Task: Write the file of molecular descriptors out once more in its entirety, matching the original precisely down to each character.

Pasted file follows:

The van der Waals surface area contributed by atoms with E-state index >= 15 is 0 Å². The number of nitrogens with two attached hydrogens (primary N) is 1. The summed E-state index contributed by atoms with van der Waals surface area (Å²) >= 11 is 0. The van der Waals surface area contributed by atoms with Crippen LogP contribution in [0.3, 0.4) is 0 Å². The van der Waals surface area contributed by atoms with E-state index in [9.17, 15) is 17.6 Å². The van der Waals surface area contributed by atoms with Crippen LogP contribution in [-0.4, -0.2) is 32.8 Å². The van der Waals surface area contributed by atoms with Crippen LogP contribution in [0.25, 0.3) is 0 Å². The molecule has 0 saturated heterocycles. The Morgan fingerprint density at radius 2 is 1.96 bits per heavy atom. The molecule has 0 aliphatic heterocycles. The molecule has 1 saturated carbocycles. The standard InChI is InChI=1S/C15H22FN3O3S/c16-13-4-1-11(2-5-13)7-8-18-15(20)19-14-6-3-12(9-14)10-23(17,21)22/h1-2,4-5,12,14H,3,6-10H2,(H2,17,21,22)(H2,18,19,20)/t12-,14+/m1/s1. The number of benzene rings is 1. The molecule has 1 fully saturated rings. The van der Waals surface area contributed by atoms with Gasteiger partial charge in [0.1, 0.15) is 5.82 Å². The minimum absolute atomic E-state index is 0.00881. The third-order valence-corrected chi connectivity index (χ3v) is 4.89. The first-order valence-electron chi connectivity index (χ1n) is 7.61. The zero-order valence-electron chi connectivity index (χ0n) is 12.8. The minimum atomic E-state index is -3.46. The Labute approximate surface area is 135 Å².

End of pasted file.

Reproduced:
The van der Waals surface area contributed by atoms with E-state index >= 15 is 0 Å². The number of nitrogens with two attached hydrogens (primary N) is 1. The summed E-state index contributed by atoms with van der Waals surface area (Å²) >= 11 is 0. The van der Waals surface area contributed by atoms with Crippen LogP contribution in [0.3, 0.4) is 0 Å². The van der Waals surface area contributed by atoms with E-state index in [9.17, 15) is 17.6 Å². The van der Waals surface area contributed by atoms with Crippen LogP contribution in [-0.4, -0.2) is 32.8 Å². The van der Waals surface area contributed by atoms with Crippen LogP contribution in [0.25, 0.3) is 0 Å². The molecule has 0 saturated heterocycles. The Morgan fingerprint density at radius 2 is 1.96 bits per heavy atom. The molecule has 0 aliphatic heterocycles. The molecule has 1 saturated carbocycles. The standard InChI is InChI=1S/C15H22FN3O3S/c16-13-4-1-11(2-5-13)7-8-18-15(20)19-14-6-3-12(9-14)10-23(17,21)22/h1-2,4-5,12,14H,3,6-10H2,(H2,17,21,22)(H2,18,19,20)/t12-,14+/m1/s1. The number of benzene rings is 1. The molecule has 1 fully saturated rings. The van der Waals surface area contributed by atoms with Gasteiger partial charge in [0.1, 0.15) is 5.82 Å². The minimum absolute atomic E-state index is 0.00881. The third-order valence-corrected chi connectivity index (χ3v) is 4.89. The first-order valence-electron chi connectivity index (χ1n) is 7.61. The zero-order valence-electron chi connectivity index (χ0n) is 12.8. The minimum atomic E-state index is -3.46. The Labute approximate surface area is 135 Å².